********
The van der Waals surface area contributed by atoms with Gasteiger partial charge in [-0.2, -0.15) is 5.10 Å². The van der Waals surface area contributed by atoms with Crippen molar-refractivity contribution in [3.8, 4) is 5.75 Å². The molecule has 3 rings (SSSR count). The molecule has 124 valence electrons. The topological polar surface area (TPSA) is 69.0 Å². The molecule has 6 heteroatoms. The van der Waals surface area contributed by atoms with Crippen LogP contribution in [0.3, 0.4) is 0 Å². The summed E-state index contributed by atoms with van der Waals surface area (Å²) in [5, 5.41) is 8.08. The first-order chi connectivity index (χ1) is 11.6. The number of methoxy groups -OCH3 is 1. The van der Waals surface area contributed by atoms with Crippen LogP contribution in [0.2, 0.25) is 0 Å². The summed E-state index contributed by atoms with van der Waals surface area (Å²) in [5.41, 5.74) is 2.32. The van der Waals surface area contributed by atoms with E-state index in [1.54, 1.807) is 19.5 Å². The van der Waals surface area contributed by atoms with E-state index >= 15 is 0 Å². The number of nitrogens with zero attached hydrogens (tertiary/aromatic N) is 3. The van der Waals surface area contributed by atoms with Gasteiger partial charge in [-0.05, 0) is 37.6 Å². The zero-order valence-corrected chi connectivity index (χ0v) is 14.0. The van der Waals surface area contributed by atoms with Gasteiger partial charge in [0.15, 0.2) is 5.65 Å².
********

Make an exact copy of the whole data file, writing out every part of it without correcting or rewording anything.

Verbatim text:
The van der Waals surface area contributed by atoms with Gasteiger partial charge in [-0.2, -0.15) is 5.10 Å². The van der Waals surface area contributed by atoms with Crippen molar-refractivity contribution in [3.8, 4) is 5.75 Å². The molecule has 3 rings (SSSR count). The molecule has 124 valence electrons. The topological polar surface area (TPSA) is 69.0 Å². The molecule has 6 heteroatoms. The van der Waals surface area contributed by atoms with Crippen LogP contribution in [0.3, 0.4) is 0 Å². The summed E-state index contributed by atoms with van der Waals surface area (Å²) in [5, 5.41) is 8.08. The first-order chi connectivity index (χ1) is 11.6. The number of methoxy groups -OCH3 is 1. The van der Waals surface area contributed by atoms with Crippen LogP contribution in [0.2, 0.25) is 0 Å². The summed E-state index contributed by atoms with van der Waals surface area (Å²) in [5.41, 5.74) is 2.32. The van der Waals surface area contributed by atoms with E-state index in [1.54, 1.807) is 19.5 Å². The van der Waals surface area contributed by atoms with E-state index >= 15 is 0 Å². The number of nitrogens with zero attached hydrogens (tertiary/aromatic N) is 3. The van der Waals surface area contributed by atoms with Gasteiger partial charge in [-0.05, 0) is 37.6 Å². The zero-order valence-corrected chi connectivity index (χ0v) is 14.0. The van der Waals surface area contributed by atoms with Gasteiger partial charge in [0.15, 0.2) is 5.65 Å².